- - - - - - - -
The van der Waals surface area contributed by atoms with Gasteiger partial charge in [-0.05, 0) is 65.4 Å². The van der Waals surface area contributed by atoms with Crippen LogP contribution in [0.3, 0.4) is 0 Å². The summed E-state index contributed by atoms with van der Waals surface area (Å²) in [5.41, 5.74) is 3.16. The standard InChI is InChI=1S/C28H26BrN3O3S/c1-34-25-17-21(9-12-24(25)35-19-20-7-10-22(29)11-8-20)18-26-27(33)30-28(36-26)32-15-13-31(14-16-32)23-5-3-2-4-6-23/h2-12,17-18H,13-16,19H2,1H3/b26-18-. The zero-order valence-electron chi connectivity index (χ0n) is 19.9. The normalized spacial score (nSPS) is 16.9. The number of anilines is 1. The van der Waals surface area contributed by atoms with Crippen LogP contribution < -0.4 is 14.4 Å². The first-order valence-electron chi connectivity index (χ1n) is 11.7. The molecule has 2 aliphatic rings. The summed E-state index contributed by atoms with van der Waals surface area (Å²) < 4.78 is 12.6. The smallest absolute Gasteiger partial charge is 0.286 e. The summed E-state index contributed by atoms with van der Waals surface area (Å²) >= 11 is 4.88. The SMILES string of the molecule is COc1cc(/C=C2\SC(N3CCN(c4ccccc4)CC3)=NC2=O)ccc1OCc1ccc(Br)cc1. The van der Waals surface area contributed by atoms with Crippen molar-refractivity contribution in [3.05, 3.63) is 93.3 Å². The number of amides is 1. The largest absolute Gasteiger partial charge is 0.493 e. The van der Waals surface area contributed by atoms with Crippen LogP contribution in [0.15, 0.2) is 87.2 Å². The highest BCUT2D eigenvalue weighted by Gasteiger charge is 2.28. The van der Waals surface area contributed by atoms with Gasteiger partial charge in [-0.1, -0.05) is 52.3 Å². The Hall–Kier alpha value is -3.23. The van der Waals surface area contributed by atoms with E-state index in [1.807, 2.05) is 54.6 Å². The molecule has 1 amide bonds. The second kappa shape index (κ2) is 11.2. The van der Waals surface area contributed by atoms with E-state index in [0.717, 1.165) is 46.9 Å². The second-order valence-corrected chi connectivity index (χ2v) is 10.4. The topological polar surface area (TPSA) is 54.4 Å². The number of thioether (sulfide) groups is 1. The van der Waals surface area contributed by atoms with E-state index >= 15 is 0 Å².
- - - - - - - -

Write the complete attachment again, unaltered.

The van der Waals surface area contributed by atoms with Gasteiger partial charge in [-0.05, 0) is 65.4 Å². The van der Waals surface area contributed by atoms with Crippen LogP contribution in [0.3, 0.4) is 0 Å². The summed E-state index contributed by atoms with van der Waals surface area (Å²) in [5.41, 5.74) is 3.16. The standard InChI is InChI=1S/C28H26BrN3O3S/c1-34-25-17-21(9-12-24(25)35-19-20-7-10-22(29)11-8-20)18-26-27(33)30-28(36-26)32-15-13-31(14-16-32)23-5-3-2-4-6-23/h2-12,17-18H,13-16,19H2,1H3/b26-18-. The zero-order valence-electron chi connectivity index (χ0n) is 19.9. The normalized spacial score (nSPS) is 16.9. The number of anilines is 1. The van der Waals surface area contributed by atoms with Crippen LogP contribution < -0.4 is 14.4 Å². The first-order valence-electron chi connectivity index (χ1n) is 11.7. The molecule has 2 aliphatic rings. The summed E-state index contributed by atoms with van der Waals surface area (Å²) < 4.78 is 12.6. The smallest absolute Gasteiger partial charge is 0.286 e. The summed E-state index contributed by atoms with van der Waals surface area (Å²) >= 11 is 4.88. The SMILES string of the molecule is COc1cc(/C=C2\SC(N3CCN(c4ccccc4)CC3)=NC2=O)ccc1OCc1ccc(Br)cc1. The van der Waals surface area contributed by atoms with Crippen molar-refractivity contribution in [3.05, 3.63) is 93.3 Å². The number of amides is 1. The largest absolute Gasteiger partial charge is 0.493 e. The van der Waals surface area contributed by atoms with Crippen LogP contribution in [0.15, 0.2) is 87.2 Å². The highest BCUT2D eigenvalue weighted by Gasteiger charge is 2.28. The van der Waals surface area contributed by atoms with Gasteiger partial charge in [-0.1, -0.05) is 52.3 Å². The Hall–Kier alpha value is -3.23. The van der Waals surface area contributed by atoms with E-state index in [1.807, 2.05) is 54.6 Å². The molecule has 1 amide bonds. The second kappa shape index (κ2) is 11.2. The van der Waals surface area contributed by atoms with E-state index in [0.717, 1.165) is 46.9 Å². The second-order valence-corrected chi connectivity index (χ2v) is 10.4. The topological polar surface area (TPSA) is 54.4 Å². The number of thioether (sulfide) groups is 1. The van der Waals surface area contributed by atoms with E-state index >= 15 is 0 Å².